Lake Peigneur

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Lake Peigneur
Location Louisiana
Coordinates 29°58′51″N 91°59′00″W / 29.9808°N 91.9833°W / 29.9808; -91.9833Coordinates: 29°58′51″N 91°59′00″W / 29.9808°N 91.9833°W / 29.9808; -91.9833
Primary inflows estimated 8.47 cubic feet (0.240 m3) per second from catchment[1]
Primary outflows unknown to Delcambre Canal
Catchment area 10.2 square miles (26 km2) of the Vermilion-Teche Basin[1]
Basin countries United States
Surface area 1,125 acres (5 km2)[1]
Average depth 3 feet (1 m)[1]
Max. depth 200 feet (61 m)[1]
The backwards flow of the normally outflowing Delcambre Canal temporarily created the biggest waterfall in Louisiana

Lake Peigneur (Cajun French for "comber", relating to someone who works with wool in the process of weaving fabric[citation needed]) is located in the U.S. State of Louisiana 1.2 miles (1.9 km) north of Delcambre and 9.1 miles (14.6 km) west of New Iberia, near the northernmost tip of Vermilion Bay.


[edit] History

The lake was a 10-foot (3 m) deep freshwater lake popular with sportsmen until an unusual man-made disaster on November 20, 1980 changed the structure of the lake and surrounding land.[2][3][1]

[edit] Disaster

In 1980, when the disaster took place, the Diamond Crystal Salt Company operated the Jefferson Island salt mine under the lake, while a Texaco oil rig drilled down from the surface of the lake searching for petroleum. Due to a miscalculation, the 14-inch (360 mm) drill bit entered the mine, starting a remarkable chain of events which at the time turned an almost 10-foot (3.0 m) deep freshwater lake into a salt water lake with a deep hole.

It is difficult to determine exactly what occurred, as all of the evidence was destroyed or washed away in the ensuing maelstrom. The now generally accepted explanation is that a miscalculation by Texaco regarding their location resulted in the drill puncturing the roof of the third level of the mine. This created an opening in the bottom of the lake, similar to removing the drain plug from a bathtub. The lake then drained into the hole, expanding the size of that hole as the soil and salt were washed into the mine by the rushing water, filling the enormous caverns left by the removal of salt over the years. The resultant whirlpool sucked in the drilling platform, eleven barges, many trees and 65 acres (260,000 m2) of the surrounding terrain. Leonce Viator, Jr., a local fisherman, was able to drive his small boat to the shore and tie it up to a tree, and get out, to later watch it and the tree get sucked down.[4] So much water drained into those caverns that the flow of the Delcambre Canal that usually empties the lake into Vermilion Bay was reversed, making the canal a temporary inlet. This backflow created, for a few days, the tallest waterfall ever in the state of Louisiana, at 164 feet (50 m), as the lake refilled with salt water from the Delcambre Canal and Vermilion Bay. The water downflowing into the mine caverns displaced air which erupted as compressed air and then later as 400-foot (120 m) geysers up through the mineshafts.[4]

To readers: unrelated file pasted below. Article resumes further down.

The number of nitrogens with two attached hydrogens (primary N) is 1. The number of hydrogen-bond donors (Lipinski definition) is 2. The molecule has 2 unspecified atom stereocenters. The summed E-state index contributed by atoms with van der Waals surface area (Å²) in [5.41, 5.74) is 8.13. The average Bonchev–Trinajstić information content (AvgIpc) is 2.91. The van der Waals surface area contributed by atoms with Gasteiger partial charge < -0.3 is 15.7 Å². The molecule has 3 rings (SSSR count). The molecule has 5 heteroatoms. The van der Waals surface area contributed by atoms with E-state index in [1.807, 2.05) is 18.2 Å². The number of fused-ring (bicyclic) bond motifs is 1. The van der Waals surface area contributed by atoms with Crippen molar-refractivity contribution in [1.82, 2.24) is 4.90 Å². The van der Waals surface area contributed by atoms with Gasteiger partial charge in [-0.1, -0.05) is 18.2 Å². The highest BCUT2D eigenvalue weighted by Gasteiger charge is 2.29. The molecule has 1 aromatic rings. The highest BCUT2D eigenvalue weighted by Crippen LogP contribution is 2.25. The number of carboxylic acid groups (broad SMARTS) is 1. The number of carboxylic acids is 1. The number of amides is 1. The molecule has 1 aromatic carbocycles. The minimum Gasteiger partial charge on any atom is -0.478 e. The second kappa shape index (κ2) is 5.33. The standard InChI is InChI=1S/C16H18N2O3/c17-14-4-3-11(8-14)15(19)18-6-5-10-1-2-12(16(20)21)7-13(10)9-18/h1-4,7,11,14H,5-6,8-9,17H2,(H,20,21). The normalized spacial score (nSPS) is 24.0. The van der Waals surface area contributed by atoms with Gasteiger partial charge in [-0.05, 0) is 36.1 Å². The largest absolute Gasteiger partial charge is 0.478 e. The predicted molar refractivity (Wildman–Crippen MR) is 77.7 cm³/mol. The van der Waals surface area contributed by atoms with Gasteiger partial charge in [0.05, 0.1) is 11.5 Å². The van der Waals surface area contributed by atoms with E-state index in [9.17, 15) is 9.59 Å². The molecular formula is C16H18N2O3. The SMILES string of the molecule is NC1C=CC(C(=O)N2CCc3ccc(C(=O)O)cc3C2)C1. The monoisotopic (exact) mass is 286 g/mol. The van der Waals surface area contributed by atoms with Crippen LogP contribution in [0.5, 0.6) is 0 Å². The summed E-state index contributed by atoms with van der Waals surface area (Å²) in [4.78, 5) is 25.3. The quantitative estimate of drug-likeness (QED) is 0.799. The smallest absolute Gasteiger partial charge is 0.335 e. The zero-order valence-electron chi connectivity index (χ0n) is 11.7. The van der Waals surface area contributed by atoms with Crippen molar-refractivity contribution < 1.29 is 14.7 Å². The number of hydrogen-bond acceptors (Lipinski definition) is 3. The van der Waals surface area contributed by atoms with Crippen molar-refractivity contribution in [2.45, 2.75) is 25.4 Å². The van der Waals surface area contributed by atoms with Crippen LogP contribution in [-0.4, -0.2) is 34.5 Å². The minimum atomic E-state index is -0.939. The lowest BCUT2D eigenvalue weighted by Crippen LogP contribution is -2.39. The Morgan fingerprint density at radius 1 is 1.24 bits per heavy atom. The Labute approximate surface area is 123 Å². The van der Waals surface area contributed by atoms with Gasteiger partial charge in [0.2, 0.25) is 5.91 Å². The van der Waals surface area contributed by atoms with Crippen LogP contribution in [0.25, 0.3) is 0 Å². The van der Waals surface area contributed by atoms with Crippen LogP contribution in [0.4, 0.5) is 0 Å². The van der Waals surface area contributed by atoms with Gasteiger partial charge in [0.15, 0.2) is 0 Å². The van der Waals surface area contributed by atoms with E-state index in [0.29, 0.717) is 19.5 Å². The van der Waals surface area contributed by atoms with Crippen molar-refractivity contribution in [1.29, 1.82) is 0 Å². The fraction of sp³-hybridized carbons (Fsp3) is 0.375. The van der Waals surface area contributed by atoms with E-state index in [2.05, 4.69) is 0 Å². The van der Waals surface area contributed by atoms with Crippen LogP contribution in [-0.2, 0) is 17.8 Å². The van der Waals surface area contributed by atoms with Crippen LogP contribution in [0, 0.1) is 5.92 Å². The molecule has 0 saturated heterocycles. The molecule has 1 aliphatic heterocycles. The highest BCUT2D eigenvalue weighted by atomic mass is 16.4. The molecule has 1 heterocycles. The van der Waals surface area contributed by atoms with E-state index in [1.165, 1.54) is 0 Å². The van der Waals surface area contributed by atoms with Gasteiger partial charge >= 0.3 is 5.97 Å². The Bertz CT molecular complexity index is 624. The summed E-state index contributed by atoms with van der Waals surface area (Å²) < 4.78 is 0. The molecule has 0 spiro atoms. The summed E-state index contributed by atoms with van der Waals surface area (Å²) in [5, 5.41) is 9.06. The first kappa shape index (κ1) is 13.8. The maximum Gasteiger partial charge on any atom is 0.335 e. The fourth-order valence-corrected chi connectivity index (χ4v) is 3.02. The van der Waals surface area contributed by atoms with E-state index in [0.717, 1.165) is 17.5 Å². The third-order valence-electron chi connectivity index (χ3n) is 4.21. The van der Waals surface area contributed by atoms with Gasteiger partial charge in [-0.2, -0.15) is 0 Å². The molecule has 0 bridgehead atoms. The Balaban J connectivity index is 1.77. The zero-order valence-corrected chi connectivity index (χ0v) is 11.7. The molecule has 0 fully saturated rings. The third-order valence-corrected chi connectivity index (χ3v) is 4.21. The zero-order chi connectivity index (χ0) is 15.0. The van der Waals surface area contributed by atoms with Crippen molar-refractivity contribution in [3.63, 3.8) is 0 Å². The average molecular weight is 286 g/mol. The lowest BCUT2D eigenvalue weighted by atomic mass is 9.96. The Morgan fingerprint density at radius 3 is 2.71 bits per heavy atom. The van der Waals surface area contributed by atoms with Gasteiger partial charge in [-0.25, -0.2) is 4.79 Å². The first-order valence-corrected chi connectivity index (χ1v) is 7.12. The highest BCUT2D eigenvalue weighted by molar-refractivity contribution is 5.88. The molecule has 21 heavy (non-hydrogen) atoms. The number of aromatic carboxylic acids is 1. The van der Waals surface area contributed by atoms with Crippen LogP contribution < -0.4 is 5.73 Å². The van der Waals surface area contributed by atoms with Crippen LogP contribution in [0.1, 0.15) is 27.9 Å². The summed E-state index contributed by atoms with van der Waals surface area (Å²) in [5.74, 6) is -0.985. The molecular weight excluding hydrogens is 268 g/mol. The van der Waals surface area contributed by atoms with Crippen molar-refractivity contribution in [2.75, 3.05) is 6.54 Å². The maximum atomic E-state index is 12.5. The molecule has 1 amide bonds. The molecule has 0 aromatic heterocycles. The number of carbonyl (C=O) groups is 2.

There were no injuries and no human lives lost in this dramatic event. All 55 employees in the mine at the time of the accident were able to escape thanks to well-planned and rehearsed evacuation drills. The staff of the drilling rig fled the platform before it was sucked down into the new depths of the lake. Three dogs were reported killed, however. Days after the disaster, once the water pressure equalized, nine of the eleven sunken barges popped out of the whirlpool and refloated on the lake's surface.

[edit] Salinity

The lake had salt water, not as a result of water entering the salt mine, but from the salt water from the Delcambre Canal and Vermilion Bay, which are naturally salt or brackish water. The event permanently affected the ecosystem of the lake by changing the lake from freshwater to saltwater and increasing the depth of part of the lake. The biology of the lake was taken into account as salt water plants and wildlife were introduced over time, replacing what was there before.[citation needed]

[edit] Aftermath

The drilling company, Texaco and Wilson Brothers paid $32 million to Diamond Crystal and $12.8 million to nearby Live Oak Gardens in out-of-court settlements to compensate for the damage caused. The mine was finally closed in December 1986.[4]

Since 1994 AGL Resources has been using Lake Peigneur’s underlying salt dome as a Storage and Hub facility for pressurized natural gas.[5][6]

[edit] See also

[edit] References

  • Gold, Michael. "Who Pulled the Plug on Lake Peigneur?", Science 81, November 1981, 56.

[edit] External links

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